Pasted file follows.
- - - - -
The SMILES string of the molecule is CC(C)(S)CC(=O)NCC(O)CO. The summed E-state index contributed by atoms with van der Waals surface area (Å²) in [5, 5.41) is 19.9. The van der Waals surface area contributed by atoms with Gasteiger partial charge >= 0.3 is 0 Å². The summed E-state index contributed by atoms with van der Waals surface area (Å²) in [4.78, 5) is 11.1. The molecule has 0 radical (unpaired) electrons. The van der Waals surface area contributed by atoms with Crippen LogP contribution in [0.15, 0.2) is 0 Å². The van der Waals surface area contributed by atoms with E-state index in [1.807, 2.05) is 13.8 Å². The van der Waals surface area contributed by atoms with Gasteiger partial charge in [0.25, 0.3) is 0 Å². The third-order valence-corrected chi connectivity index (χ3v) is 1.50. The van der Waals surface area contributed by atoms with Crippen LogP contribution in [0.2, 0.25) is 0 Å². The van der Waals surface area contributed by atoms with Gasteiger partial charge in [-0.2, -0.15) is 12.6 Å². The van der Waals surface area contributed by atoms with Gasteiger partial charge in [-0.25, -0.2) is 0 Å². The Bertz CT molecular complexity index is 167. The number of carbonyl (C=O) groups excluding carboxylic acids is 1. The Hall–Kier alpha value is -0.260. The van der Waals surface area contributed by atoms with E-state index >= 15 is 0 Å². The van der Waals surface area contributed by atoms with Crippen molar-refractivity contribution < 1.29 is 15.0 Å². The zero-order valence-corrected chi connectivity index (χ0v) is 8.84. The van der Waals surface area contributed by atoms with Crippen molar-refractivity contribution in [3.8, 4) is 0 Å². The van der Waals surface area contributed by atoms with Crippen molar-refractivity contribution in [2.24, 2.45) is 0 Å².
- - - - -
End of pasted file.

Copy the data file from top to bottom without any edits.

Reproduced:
The SMILES string of the molecule is CC(C)(S)CC(=O)NCC(O)CO. The summed E-state index contributed by atoms with van der Waals surface area (Å²) in [5, 5.41) is 19.9. The van der Waals surface area contributed by atoms with Gasteiger partial charge >= 0.3 is 0 Å². The summed E-state index contributed by atoms with van der Waals surface area (Å²) in [4.78, 5) is 11.1. The molecule has 0 radical (unpaired) electrons. The van der Waals surface area contributed by atoms with Crippen LogP contribution in [0.15, 0.2) is 0 Å². The van der Waals surface area contributed by atoms with E-state index in [1.807, 2.05) is 13.8 Å². The van der Waals surface area contributed by atoms with Gasteiger partial charge in [0.25, 0.3) is 0 Å². The third-order valence-corrected chi connectivity index (χ3v) is 1.50. The van der Waals surface area contributed by atoms with Crippen LogP contribution in [0.2, 0.25) is 0 Å². The van der Waals surface area contributed by atoms with Gasteiger partial charge in [-0.2, -0.15) is 12.6 Å². The van der Waals surface area contributed by atoms with Gasteiger partial charge in [-0.25, -0.2) is 0 Å². The Bertz CT molecular complexity index is 167. The number of carbonyl (C=O) groups excluding carboxylic acids is 1. The Hall–Kier alpha value is -0.260. The van der Waals surface area contributed by atoms with E-state index >= 15 is 0 Å². The van der Waals surface area contributed by atoms with Crippen molar-refractivity contribution < 1.29 is 15.0 Å². The zero-order valence-corrected chi connectivity index (χ0v) is 8.84. The van der Waals surface area contributed by atoms with Crippen molar-refractivity contribution in [3.8, 4) is 0 Å². The van der Waals surface area contributed by atoms with Crippen molar-refractivity contribution in [2.24, 2.45) is 0 Å².